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Press Release

Mobile Woman Charged After Smashing Police Car Window During Mobile Protests

For Immediate Release
U.S. Attorney's Office, Southern District of Alabama

Richard W. Moore, United States Attorney for the Southern District of Alabama, announced today that a Mobile woman has been charged by criminal complaint with obstructing, impeding, and interfering with law enforcement during the course of a civil disorder that affected interstate commerce.  Tia Deyon Pugh will make her initial appearance in United States District Court today at 10:30 a.m. before Magistrate Judge P. Bradley Murray.

According to the criminal complaint filed in U.S. District Court and unsealed today, Pugh attended the May 31, 2020 protest in downtown Mobile following the death of George Floyd while in the custody of the Minneapolis Police Department.  The affidavit filed in connection with the complaint alleges that Pugh and her fiancée both brought bats to the protest.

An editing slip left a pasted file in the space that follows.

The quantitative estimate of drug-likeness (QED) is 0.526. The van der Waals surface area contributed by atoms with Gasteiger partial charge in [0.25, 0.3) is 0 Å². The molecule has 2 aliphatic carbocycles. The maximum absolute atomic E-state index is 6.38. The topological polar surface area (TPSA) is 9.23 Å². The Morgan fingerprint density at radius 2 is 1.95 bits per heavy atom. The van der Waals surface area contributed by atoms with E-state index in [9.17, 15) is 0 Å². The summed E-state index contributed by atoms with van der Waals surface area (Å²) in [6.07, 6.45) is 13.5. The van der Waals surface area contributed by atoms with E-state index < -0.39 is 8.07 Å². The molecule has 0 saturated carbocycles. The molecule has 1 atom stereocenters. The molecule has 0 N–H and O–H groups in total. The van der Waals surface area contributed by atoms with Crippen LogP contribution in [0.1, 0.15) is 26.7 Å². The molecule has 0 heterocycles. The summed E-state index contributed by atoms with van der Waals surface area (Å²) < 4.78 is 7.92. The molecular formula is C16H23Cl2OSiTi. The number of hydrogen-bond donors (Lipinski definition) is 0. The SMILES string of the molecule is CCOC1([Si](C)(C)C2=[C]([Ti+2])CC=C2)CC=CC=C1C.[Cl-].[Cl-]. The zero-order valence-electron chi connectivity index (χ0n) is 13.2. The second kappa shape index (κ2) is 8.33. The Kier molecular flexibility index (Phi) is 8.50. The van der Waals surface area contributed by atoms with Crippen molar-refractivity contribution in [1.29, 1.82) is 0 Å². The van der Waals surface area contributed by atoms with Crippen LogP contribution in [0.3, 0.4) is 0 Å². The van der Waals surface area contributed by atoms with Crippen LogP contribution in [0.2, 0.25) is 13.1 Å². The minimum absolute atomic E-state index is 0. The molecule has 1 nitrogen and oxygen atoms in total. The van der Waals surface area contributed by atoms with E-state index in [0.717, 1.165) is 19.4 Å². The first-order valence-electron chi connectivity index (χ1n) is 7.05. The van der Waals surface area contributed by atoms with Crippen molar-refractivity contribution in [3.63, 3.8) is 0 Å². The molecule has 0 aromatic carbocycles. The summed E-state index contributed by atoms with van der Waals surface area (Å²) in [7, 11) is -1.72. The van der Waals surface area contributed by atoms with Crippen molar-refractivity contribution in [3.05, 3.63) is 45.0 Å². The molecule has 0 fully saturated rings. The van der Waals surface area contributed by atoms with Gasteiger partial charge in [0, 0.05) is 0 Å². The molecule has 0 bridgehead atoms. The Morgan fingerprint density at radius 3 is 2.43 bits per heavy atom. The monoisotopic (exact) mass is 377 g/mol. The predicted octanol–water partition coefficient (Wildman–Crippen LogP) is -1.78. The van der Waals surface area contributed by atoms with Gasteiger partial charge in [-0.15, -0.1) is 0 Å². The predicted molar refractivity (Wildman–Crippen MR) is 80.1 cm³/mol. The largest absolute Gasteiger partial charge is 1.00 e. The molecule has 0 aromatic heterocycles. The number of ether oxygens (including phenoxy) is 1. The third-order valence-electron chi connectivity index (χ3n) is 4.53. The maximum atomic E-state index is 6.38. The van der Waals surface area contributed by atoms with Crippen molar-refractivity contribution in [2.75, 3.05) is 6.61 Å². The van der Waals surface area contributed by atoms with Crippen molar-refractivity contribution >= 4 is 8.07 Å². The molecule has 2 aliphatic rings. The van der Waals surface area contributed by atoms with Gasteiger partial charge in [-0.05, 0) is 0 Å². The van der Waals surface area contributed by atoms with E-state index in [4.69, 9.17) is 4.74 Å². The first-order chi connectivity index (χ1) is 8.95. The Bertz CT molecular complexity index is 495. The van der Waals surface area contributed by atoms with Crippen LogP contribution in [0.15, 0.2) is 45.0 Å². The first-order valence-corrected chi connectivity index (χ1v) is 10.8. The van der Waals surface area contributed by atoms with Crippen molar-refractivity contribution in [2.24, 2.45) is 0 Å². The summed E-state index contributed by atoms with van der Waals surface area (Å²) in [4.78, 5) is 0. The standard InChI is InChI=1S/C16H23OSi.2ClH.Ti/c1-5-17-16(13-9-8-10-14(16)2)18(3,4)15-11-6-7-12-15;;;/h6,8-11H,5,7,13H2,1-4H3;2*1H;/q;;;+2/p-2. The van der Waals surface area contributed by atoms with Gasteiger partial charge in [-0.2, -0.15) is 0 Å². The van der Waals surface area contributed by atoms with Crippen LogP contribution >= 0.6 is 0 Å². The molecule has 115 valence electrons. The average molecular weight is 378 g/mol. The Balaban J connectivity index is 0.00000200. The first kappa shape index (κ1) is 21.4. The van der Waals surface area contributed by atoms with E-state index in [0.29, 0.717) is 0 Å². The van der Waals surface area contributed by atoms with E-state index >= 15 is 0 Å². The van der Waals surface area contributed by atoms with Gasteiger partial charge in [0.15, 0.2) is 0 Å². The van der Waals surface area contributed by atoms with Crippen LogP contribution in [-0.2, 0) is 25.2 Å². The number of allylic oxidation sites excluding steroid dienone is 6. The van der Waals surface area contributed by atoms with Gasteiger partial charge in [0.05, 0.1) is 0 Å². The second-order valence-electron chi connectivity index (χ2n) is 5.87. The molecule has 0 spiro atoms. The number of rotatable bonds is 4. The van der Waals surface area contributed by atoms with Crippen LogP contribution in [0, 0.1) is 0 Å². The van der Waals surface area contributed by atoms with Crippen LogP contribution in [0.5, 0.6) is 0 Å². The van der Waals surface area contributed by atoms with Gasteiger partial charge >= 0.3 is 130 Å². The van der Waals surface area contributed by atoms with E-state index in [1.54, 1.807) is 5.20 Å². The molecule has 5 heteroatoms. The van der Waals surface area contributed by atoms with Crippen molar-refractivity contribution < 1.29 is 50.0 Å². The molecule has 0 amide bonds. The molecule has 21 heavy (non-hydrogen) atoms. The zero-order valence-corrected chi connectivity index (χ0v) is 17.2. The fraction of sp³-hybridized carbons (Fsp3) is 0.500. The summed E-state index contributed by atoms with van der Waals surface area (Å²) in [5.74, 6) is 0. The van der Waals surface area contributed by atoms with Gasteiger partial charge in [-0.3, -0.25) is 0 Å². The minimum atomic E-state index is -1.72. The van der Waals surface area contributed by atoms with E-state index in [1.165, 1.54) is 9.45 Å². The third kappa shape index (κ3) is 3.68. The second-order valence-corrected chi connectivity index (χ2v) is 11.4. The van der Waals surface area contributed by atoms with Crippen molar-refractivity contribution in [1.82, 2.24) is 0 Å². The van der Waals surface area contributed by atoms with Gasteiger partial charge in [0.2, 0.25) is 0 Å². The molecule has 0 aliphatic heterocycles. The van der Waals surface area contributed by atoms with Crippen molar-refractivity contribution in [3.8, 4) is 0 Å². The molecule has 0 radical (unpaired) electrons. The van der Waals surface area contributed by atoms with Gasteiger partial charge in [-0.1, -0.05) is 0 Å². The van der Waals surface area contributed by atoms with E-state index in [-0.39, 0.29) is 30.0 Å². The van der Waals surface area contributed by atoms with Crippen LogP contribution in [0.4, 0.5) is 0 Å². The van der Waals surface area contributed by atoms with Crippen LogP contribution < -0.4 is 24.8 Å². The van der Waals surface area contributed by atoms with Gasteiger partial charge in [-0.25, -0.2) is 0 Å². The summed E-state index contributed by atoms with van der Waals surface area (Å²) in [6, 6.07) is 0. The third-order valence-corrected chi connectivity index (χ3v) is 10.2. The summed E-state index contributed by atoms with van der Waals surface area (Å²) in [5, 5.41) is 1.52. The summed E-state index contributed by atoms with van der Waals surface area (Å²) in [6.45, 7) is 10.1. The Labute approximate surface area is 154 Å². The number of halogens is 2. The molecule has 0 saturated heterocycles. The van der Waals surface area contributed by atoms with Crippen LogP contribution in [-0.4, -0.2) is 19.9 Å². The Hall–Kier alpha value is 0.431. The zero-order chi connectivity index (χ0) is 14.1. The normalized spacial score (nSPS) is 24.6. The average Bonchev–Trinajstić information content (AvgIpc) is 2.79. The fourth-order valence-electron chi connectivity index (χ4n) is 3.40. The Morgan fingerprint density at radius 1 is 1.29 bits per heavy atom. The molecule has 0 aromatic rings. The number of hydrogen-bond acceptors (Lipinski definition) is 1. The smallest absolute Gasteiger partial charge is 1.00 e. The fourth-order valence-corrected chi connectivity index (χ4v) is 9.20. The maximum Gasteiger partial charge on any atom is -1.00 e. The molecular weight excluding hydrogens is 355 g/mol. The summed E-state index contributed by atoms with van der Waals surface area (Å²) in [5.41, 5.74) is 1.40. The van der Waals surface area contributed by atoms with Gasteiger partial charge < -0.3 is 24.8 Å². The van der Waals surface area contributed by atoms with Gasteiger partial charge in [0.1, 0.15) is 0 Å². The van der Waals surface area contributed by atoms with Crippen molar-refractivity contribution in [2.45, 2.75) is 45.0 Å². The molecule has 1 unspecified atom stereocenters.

The complaint alleges that during the course of the protest, some individuals, including Pugh, left the main protest route and congregated on the Interstate 10 on-ramp at the intersection of Government Street and Water Street.  Mobile Police Department Officers were deployed to the scene to prevent the protesters from walking up the on-ramp and blocking the westbound traffic on I-10. Protesters refused to follow MPD orders to disperse, and the scene became chaotic.  During this chaos, according to the complaint, Pugh approached a marked and occupied MPD vehicle and used the bat she brought to the protest to smash in the passenger side window. 

As alleged in the complaint, due to the protesters’ presence on the Water Street on-ramp, MPD was forced to close the I-10 exits at Water Street westbound and Exit 26B eastbound.  These closures led to traffic disruptions on I-10.  In particular, commercial vehicles carrying hazardous materials were forced to make a 19.5 mile detour to avoid the George C. Wallace Tunnel.
The charges and allegations contained in the complaint are merely accusations, and the defendant is presumed innocent unless and until proven guilty.

Updated April 18, 2023